It appears that the Great Pyramid of Giza was never finished since the top is flat, and not pointed, as it should be. It has a truncated summit which is coarse and uneven and measures about 30 square feet. Most pyramids were crowned with a top-stone that completed their structure. This pyramid does not currently have one and it appears that it never did. One of the earliest references to the missing top-stone (or capstone) is from Diodorus Siculus (60 BC).
Diodorus tells us that in his day, when the Pyramid stood with its casing stones intact, the structure was "complete and without the least decay, and yet it lacked its apex stone.” Since the top-stone could not have been dismantled without first demolishing the smooth casing-stones, so that the core masonry formed steps of approach to it, this statement of Diodorus supports the theory that the top-stone had never been added to the structure.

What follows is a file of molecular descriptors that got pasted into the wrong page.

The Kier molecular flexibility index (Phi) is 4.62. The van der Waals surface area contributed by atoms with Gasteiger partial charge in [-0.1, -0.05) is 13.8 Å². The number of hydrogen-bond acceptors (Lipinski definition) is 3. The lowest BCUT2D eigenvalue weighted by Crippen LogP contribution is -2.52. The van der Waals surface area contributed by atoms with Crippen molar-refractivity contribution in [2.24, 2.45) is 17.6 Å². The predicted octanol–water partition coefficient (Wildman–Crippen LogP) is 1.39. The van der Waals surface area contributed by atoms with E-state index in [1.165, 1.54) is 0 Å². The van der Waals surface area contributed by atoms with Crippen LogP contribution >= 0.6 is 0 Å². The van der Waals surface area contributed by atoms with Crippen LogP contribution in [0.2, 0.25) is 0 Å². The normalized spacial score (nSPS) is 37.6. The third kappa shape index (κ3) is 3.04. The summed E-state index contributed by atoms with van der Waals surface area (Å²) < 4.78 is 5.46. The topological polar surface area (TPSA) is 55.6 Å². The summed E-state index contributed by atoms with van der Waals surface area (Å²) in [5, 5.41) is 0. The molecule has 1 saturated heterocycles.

Also it appears that between the different courses of stones there is a thin cement which is absent on the upper surface of the highest course. Why the pyramid capstone is missing remains a mystery to the world.